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A Collective Awareness Platform for Promoting Dark Skies in Europe

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Shedding light on our need for dark skies

Millions of twinkling lights create a magical canopy over our heads every night, but light pollution makes it difficult if not impossible for most of us to witness it. EU-funded researchers are fostering grassroots projects around the world to raise awareness and create policy change.

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More than 80 % of the world’s population lives under light-polluted skies. The Milky Way is hidden from more than one third of humanity. The EU-funded STARS4ALL project set out to put light pollution in the spotlight, raising public awareness and participation with an end goal of shaping new policies. Incubating grassroots light pollution initiatives (LPIs) Other than turning off lights when they are not needed to save electricity, public dialogue regarding light pollution is minimal. As a result, many policies, particularly regarding public lighting, are taking us in the wrong direction. The impacts of light pollution on biodiversity, human health, astronomy, and more will increase in the absence of dedicated campaigns to raise awareness and foster a sense of responsibility. In response to this pressing need, as project coordinator Prof. Oscar Corcho explains, “STARS4ALL has worked on providing the technology and expertise required to incubate local and global LPIs around the world.” In addition to technology, STARS4ALL has provided help for crowdfunding and is providing visibility to small initiatives. The project has grown from 10 LPIs initially to more than 30 active initiatives, far exceeding expectations. STARS4ALL is supporting LPIs in Africa, Australia, Europe, Latin America, New Zealand, and the United States. Some initiatives were already operational. For example, CitiesAtNight monitors global light pollution with images taken by astronauts aboard the International Space Station. Analysis of the images by citizen scientists is providing information above and beyond what is currently available from satellite instruments, particularly regarding changes in the wavelengths or colour of light in our cities. The newly created photometer network LPI has been an amazing success story. Beginning with approximately 100 photometers deployed around the world, the team is now selling the photometers it developed to interested citizens, businesses, and other organisations measuring the quality of their dark nights and sharing data through the STARS4ALL photometer portal. Orders have exceeded expectations and the revenue is sustaining the activities of the consortium for additional light-pollution research and initiatives. In addition to incubating LPIs, STARS4ALL is supporting policy change. Scientists submitted a petition to the European Parliament supporting the need for a European policy regarding light pollution. On a smaller scale, one initiative succeeded in getting the topic in the discussion during recent regional elections in Madrid. Lighting the way STARS4ALL has established the STARS4ALL foundation, now internationally recognised among light pollution researchers. According to Corcho, the non-profit is focused on “ensuring that some of the most relevant results obtained in STARS4ALL (hardware and ICT development, as well as open data production and acquisition) can have a clear sustainability plan for the future.” The STARS4ALL foundation has signed a collaborative agreement with the STARLIGHT foundation, focused on astronomy and the certification of dark sky parks, providing a unified voice for light pollution researchers in dialogues with public authorities. The future is bright for getting light pollution in the public eye along with chemical and physical contamination of earth, seas, and the atmosphere.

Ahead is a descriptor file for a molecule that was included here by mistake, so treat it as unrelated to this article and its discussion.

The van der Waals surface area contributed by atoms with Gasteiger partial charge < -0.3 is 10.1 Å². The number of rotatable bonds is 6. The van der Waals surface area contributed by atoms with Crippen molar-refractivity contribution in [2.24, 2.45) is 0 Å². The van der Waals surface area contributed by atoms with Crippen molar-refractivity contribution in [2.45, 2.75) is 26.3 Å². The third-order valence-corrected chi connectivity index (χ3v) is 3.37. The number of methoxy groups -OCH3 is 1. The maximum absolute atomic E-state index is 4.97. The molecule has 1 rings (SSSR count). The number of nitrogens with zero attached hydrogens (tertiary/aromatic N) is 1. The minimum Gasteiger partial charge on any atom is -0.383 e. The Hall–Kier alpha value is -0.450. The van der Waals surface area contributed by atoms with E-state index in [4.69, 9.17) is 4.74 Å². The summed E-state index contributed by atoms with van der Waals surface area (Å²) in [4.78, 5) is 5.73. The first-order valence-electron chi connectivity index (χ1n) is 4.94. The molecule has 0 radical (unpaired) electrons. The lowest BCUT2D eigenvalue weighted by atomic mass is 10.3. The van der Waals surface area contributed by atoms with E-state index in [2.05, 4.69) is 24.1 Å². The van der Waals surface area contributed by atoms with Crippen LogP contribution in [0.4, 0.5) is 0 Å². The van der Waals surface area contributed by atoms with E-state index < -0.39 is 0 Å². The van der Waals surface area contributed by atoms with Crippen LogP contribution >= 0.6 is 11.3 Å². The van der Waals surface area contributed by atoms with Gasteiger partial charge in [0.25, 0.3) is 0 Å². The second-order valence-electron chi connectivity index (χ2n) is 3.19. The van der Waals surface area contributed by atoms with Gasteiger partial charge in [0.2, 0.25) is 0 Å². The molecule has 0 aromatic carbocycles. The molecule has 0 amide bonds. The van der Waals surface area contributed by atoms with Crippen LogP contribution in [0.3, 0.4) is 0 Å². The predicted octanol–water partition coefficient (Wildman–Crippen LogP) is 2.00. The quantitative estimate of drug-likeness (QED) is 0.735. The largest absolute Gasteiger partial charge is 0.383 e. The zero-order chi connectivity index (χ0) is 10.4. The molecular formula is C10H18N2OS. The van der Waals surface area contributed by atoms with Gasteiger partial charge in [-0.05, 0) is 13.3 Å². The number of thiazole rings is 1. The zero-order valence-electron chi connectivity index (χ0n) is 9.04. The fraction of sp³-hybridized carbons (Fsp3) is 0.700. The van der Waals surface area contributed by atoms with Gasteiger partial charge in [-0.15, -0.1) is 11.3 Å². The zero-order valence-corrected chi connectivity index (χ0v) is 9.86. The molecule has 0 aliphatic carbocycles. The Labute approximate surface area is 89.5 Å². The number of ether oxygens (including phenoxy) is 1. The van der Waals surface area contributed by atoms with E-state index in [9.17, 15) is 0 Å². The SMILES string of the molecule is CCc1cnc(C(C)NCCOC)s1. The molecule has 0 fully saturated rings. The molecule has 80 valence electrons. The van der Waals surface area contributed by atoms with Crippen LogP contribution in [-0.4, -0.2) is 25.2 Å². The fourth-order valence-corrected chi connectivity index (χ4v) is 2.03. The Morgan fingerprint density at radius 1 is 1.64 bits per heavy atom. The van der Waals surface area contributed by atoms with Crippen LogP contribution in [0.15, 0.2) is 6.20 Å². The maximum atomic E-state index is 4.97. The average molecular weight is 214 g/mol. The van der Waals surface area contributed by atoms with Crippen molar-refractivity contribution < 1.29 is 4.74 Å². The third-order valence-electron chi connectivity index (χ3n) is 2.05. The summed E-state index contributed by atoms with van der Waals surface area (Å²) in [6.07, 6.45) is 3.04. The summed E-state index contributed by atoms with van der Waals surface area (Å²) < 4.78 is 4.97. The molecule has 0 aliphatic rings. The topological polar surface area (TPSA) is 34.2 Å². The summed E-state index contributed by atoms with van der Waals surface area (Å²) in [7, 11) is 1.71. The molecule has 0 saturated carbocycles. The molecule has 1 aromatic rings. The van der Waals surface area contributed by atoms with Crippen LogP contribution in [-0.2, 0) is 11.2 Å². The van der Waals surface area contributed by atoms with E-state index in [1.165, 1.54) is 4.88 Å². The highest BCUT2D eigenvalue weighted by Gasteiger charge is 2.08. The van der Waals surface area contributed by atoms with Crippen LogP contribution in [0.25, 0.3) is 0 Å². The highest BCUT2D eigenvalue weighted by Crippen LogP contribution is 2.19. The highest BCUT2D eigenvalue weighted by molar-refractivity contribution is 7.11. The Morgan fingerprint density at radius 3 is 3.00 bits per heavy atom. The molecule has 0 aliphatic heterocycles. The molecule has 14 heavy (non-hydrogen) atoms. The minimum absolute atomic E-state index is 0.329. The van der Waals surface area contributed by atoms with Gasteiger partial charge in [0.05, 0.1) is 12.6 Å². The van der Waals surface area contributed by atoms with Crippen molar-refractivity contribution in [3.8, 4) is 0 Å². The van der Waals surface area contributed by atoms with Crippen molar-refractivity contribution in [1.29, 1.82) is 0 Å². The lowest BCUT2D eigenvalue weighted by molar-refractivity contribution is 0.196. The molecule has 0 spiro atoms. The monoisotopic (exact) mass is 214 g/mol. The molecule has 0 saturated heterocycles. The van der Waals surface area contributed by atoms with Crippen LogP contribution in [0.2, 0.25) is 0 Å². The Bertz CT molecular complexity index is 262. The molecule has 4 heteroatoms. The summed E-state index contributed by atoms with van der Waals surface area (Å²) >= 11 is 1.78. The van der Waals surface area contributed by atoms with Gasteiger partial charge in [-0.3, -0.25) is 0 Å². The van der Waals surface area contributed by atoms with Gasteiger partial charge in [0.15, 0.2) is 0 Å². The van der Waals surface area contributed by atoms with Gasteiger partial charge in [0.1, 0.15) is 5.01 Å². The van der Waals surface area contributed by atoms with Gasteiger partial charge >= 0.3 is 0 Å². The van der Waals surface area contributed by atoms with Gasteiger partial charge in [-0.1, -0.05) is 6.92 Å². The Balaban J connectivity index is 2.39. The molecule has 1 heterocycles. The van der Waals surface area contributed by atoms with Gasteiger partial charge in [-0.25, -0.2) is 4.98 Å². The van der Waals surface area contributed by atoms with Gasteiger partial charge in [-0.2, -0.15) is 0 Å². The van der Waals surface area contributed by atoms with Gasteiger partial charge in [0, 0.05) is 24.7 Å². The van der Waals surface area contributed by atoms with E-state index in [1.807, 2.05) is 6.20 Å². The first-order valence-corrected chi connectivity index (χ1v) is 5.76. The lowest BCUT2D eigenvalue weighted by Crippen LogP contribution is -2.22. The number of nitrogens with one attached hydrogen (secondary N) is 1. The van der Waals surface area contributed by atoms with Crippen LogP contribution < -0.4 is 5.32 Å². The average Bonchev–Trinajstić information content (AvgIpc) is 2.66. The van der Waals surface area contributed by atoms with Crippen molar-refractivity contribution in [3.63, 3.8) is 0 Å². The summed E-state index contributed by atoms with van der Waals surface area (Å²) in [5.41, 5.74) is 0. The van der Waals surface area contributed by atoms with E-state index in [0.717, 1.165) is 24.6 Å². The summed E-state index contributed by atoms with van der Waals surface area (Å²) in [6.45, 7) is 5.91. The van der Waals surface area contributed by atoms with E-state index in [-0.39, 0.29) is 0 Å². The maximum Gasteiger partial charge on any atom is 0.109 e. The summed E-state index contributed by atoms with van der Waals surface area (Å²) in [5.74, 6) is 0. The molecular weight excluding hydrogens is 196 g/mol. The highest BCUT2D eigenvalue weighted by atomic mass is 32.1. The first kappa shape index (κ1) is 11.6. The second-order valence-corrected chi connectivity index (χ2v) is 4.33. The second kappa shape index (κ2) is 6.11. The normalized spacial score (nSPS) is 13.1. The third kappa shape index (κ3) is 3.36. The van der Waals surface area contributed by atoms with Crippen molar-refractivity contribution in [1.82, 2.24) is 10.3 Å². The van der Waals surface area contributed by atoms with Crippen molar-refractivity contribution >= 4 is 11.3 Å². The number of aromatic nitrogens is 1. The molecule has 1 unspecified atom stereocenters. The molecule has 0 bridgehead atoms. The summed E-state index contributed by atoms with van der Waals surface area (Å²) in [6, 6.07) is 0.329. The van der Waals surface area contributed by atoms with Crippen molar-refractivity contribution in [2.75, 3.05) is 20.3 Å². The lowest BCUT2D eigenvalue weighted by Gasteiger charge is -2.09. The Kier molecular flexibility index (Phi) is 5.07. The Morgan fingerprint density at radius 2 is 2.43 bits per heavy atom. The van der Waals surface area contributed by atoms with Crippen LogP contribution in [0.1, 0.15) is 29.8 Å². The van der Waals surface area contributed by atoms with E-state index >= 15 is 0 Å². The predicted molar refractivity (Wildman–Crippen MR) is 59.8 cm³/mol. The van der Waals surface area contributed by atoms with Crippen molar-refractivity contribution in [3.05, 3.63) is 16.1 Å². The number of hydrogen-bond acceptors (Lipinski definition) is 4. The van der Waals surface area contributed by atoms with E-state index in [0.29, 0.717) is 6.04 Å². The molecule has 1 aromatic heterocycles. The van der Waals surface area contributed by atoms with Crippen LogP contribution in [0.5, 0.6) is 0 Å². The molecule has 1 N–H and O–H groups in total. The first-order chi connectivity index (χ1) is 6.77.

STARS4ALL, light, pollution, light pollution, photometer, light pollution initiatives (LPIs), policy, policies, astronomy, lighting, data, grassroots

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